To Teach Guitar
I have always loved teaching, from explaining physics equations to my friends to teaching music theory to myself. I have recently been teaching my bassist some fretboard music theory, and she has had incredible improvement, although she's been taking lessons for a couple years, she was never able to understand what she was doing. It's very exciting for me, because I did think about what I was doing, and followed a crude but structurized method in teaching her.
I am only 17 years old, but where would I find an opportunity to teach more, or where would I find a place to learn guitar teaching method outside of a community college or studying guitar books?
Learning how to teach guitar is a real problem, because there's no standard way to approach things - and that's true whether you go to college or use books. The core of the problem is that guitar (plectrum guitar, anyway) hasn't been around very long as a musical style of expression, and the people who laid the groundwork were largely self-taught, so they approached it from different directions. Other instruments, like drums or piano, have been around long enough so there's agreement on 'pedagogy' - the structure of what skills are needed before you can master later skills.
There's agreement on some aspects: you'd teach dominant seventh chords before altered ninths, for example, but we can't seem to agree on the best starting point. Where all percussion teachers will begin with 4/4, one note per beat, and all piano teachers will begin with a five-finger position in C major, some guitar teachers start with chords, others with notes. There's even disagreement on method within families: Mel Bay's method teaches all the open position notes first, while his son Bill Bay's method gets into decorations like slides and bends before completing the open position.
The essential skill of teaching is in taking a concept and presenting it in a way the student understands. If you can do that, you can teach anything you know, and if you can't do that, you'll never be able to teach (no matter how good you are at performing). Two other critical skills for success: being able to analyze the supporting skills needed - for example, I wouldn't teach economy picking before alternate picking - and being able to understand and solve mechanical and conceptual problems your student faces.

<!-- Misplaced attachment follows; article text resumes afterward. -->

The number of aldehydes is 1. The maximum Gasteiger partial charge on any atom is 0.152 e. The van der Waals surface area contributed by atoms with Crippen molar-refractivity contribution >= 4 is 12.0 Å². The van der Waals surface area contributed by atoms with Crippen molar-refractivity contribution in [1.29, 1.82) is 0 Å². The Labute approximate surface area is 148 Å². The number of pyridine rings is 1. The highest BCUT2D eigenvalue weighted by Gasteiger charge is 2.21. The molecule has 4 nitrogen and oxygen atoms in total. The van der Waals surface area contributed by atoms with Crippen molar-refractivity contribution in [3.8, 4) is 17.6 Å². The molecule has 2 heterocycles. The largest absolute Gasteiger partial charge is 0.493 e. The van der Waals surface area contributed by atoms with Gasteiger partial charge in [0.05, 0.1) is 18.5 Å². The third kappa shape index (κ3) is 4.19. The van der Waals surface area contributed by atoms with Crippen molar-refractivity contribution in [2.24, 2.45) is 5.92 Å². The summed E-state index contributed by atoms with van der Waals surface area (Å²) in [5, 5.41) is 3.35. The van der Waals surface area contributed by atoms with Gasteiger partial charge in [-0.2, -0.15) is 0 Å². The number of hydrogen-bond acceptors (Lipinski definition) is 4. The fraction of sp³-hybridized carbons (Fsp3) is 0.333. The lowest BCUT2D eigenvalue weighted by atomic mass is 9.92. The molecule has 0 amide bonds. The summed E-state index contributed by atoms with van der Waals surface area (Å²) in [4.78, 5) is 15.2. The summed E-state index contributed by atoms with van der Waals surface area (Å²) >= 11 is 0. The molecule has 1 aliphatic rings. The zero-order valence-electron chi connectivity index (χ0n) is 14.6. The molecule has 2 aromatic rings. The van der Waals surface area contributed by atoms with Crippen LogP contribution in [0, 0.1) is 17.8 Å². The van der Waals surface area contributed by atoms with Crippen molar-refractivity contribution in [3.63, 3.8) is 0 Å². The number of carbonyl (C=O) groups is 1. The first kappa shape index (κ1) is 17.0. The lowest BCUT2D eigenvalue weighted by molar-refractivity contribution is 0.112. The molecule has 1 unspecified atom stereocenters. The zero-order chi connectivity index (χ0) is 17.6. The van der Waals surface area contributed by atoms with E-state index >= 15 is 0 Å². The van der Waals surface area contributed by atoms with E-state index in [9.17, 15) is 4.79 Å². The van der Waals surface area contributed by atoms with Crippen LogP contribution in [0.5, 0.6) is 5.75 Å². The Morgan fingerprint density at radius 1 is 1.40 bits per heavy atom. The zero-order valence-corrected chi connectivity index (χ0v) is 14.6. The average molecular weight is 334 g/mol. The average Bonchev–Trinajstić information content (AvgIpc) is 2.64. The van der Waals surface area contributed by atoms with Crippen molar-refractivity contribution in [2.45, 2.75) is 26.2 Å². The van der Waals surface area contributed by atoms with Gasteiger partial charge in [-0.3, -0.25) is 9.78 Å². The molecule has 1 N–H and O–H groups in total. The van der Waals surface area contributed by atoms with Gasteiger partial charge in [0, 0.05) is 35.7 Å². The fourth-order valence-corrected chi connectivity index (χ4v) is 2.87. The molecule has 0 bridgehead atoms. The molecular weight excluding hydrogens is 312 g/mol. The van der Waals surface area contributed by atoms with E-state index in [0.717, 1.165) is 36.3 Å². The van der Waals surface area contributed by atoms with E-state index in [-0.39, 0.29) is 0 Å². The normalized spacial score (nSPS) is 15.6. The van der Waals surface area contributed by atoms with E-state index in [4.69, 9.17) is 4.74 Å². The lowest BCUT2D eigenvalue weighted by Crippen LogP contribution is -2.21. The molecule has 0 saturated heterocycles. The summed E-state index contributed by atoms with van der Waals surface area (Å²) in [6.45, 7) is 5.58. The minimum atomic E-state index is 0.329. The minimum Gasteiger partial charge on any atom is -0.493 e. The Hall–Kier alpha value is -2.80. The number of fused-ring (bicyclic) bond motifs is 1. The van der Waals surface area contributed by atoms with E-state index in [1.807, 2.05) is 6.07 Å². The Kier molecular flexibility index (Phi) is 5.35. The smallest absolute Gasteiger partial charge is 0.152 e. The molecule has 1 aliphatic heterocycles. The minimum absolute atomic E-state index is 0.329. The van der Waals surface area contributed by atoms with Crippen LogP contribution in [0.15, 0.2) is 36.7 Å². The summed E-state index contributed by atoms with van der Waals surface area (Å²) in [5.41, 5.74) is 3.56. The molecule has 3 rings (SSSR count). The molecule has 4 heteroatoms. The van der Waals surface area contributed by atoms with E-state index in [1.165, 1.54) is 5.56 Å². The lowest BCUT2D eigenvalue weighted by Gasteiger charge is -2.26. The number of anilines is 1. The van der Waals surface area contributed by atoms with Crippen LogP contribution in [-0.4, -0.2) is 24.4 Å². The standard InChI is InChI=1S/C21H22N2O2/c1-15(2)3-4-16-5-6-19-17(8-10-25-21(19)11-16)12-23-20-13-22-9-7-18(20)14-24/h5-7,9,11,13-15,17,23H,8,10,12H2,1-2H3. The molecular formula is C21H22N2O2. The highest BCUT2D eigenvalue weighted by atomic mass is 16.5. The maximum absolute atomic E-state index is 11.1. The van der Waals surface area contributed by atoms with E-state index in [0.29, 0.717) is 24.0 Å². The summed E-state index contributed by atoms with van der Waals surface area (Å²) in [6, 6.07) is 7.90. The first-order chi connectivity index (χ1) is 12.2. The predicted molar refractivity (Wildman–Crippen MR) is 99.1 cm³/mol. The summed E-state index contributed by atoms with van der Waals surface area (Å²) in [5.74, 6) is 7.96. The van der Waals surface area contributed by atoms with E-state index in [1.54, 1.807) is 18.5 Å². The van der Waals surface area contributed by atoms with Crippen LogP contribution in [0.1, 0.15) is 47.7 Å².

If a student is having trouble fingering a chord, the problem could be: in the finger position, the thumb position, the angle of the neck, the angle of the guitar face, or the posture of the torso (and I'm probably overlooking a few causes). You need to be able to figure out what's needed to get your students from point A to point B.
It's also very helpful to understand why things aren't done... lots of books show the open G chord with fingers 1-2-3; if you know that using 2-3-4 allows for faster changes in most situations, you can keep your students from going down paths that will require later changes.
I wouldn't ignore either college or method books - in fact, I took both approaches. Neither one is the key to success, though - that comes from doing it, analyzing what you're doing, and adjusting as needed.
Guitar teacher offering lessons in Plainfield IL
If you're teaching someone who has never touched a guitar before it can be a bit intimidating - just remember that they don't know what to do and they're relying on YOU to show them. If anyone's going to feel intimidated it's them, so start by making them as comfortable as possible.
Hopefully you know your material inside out - chords, scales, theory, etc... If you don't, learn them. Get them burned into your brain. They should be second nature to you.
I'll tell you what I've been doing with my current student, who is 11. When he started, he didn't really know anything about guitar.
Week 1 - Open chords G C D A and E, 12 bar blues in G, D and A. Taught him powerchords. Tried barre chords (E shape) but his hands are too small to reach around properly.